9. Remember About Your Body - Eat Healthily
Sure, your mind is a powerful machine. Revising years of material for GCSE and A-Level exams are a great mental effort. To keep up with the process of studying, remember about your physical health too.
Eating healthily is the one thing you shouldn’t forget about. Your body needs a diverse diet to help your brain learn vast amounts of information.
Giving up on energy drinks and fast food is probably a good idea too. If you fill your stomach with junk, it might be detrimental to your cognitive abilities.
Another great tip is to spend a lot of time in the fresh air. If you have such an opportunity, consider studying outside - in your backyard or in a park. Exercising regularly is also proven to sharpen your mind, hence an occasional jog is more than welcome.
10. Divide & Conquer
Following the Romans’ example, divide and conquer to succeed at the tests. Faced with material from years of education that you need to revise for the GSCEs and A-Levels, trying to grasp all of it at once is futile.
When setting a schedule for yourself, try dividing the material into smaller chunks. Include breaks and don’t be a tyrant for yourself to make studying a pleasure, not a drudgery.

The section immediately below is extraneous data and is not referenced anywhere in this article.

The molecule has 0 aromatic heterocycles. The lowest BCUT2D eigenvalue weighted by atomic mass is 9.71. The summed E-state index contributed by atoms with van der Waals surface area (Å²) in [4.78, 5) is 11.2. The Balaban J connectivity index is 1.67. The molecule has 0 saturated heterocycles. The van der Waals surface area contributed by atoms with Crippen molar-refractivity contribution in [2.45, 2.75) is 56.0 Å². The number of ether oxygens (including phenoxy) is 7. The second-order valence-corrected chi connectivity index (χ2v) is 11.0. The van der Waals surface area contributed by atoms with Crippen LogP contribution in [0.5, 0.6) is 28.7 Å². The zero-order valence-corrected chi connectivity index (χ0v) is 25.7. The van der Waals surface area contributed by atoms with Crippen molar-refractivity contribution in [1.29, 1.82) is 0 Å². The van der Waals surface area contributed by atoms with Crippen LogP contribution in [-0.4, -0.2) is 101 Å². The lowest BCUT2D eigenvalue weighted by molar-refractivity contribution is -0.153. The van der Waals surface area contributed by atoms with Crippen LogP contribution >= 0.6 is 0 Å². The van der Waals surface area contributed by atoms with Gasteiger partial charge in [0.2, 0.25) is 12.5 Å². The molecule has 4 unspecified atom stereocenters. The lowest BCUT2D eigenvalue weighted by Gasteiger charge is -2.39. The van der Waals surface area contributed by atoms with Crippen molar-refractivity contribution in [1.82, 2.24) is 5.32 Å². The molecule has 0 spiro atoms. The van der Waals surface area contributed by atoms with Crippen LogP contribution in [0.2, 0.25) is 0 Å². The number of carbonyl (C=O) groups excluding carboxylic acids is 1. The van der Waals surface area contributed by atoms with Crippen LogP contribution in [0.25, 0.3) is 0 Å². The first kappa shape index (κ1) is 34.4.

If you were to climb a high mountain peak, the task may seem overwhelming at first. There’s you - the feeble person - who stands against the power of nature at its best. Yet, if you decide to climb but a few hundred metres at a time, dividing the entire challenge into smaller components, it no longer seems impossible.
When in Rome, do as the Romans. When revising, divide and conquer. This strategy will help you revise tonnes of material and keep you motivated.
To revise vast amounts of material for exams like the UK GCSE or A-Levels, there are a few strategies and techniques you can implement in order to pass the tests with flying colours.
First of all, set yourself a learning schedule. Remember to include breaks, highlight the most important bits, and keep it all reasonable for your own good. It’s best to start revising for A-Levels and GCSEs as early as possible to give yourself time.
Secondly, try to create a study-friendly environment around you. Keep it neat and clean, so that the dusty desk won’t do your head in when revising. If you can’t do that in your home, parks and libraries are fine alternatives to turn to.
Always look at past papers and exams to get to know the test’s structure. Year in year out, GCSEs and A-Levels are quite similar in terms of how the tests look like. Get used to it, so that nothing can surprise you.
In the end, hack your brain into productive revising. Listen to the same song over and over to eliminate external distractions, or try to deliver information to your brain through different senses.
Revising so much for the UK A-Levels and GCSEs is a great challenge. If you need help, private online tutors will help you get prepared for the exams. Get in touch with ClassRx and get your pens ready for the final tests.